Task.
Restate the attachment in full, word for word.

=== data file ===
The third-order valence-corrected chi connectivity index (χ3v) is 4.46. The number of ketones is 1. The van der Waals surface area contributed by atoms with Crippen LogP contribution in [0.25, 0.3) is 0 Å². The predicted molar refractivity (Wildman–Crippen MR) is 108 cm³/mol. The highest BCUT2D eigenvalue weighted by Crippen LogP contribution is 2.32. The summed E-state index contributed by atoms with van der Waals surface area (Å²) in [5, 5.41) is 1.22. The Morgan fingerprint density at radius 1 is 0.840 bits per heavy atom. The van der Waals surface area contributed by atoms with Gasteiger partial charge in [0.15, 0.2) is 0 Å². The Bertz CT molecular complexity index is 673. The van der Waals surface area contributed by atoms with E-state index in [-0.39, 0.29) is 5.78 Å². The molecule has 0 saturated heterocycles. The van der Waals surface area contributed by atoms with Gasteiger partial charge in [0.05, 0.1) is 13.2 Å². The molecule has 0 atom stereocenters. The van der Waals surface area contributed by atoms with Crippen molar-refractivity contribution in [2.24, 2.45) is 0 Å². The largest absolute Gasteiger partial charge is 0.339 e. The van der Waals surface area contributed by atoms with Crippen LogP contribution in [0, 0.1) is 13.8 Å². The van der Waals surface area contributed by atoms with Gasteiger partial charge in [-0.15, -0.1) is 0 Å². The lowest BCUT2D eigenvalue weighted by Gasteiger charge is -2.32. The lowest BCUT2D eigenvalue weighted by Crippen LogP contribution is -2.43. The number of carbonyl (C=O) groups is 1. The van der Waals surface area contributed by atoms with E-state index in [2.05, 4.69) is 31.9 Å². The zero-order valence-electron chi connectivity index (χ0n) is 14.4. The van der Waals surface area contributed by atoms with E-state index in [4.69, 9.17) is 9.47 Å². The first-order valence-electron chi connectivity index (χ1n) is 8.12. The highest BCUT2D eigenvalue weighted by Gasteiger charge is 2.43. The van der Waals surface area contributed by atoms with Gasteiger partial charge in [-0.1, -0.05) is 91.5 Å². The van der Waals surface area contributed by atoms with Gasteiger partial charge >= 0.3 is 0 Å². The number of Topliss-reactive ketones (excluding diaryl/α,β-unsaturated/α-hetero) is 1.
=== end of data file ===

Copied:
The third-order valence-corrected chi connectivity index (χ3v) is 4.46. The number of ketones is 1. The van der Waals surface area contributed by atoms with Crippen LogP contribution in [0.25, 0.3) is 0 Å². The predicted molar refractivity (Wildman–Crippen MR) is 108 cm³/mol. The highest BCUT2D eigenvalue weighted by Crippen LogP contribution is 2.32. The summed E-state index contributed by atoms with van der Waals surface area (Å²) in [5, 5.41) is 1.22. The Morgan fingerprint density at radius 1 is 0.840 bits per heavy atom. The van der Waals surface area contributed by atoms with Gasteiger partial charge in [0.15, 0.2) is 0 Å². The Bertz CT molecular complexity index is 673. The van der Waals surface area contributed by atoms with E-state index in [-0.39, 0.29) is 5.78 Å². The molecule has 0 saturated heterocycles. The van der Waals surface area contributed by atoms with Gasteiger partial charge in [0.05, 0.1) is 13.2 Å². The molecule has 0 atom stereocenters. The van der Waals surface area contributed by atoms with Crippen molar-refractivity contribution in [2.24, 2.45) is 0 Å². The largest absolute Gasteiger partial charge is 0.339 e. The van der Waals surface area contributed by atoms with Crippen LogP contribution in [0, 0.1) is 13.8 Å². The van der Waals surface area contributed by atoms with Gasteiger partial charge in [-0.15, -0.1) is 0 Å². The lowest BCUT2D eigenvalue weighted by Gasteiger charge is -2.32. The lowest BCUT2D eigenvalue weighted by Crippen LogP contribution is -2.43. The number of carbonyl (C=O) groups is 1. The van der Waals surface area contributed by atoms with E-state index in [2.05, 4.69) is 31.9 Å². The zero-order valence-electron chi connectivity index (χ0n) is 14.4. The van der Waals surface area contributed by atoms with E-state index in [4.69, 9.17) is 9.47 Å². The first-order valence-electron chi connectivity index (χ1n) is 8.12. The highest BCUT2D eigenvalue weighted by Gasteiger charge is 2.43. The van der Waals surface area contributed by atoms with Gasteiger partial charge in [-0.1, -0.05) is 91.5 Å². The van der Waals surface area contributed by atoms with Gasteiger partial charge >= 0.3 is 0 Å². The number of Topliss-reactive ketones (excluding diaryl/α,β-unsaturated/α-hetero) is 1.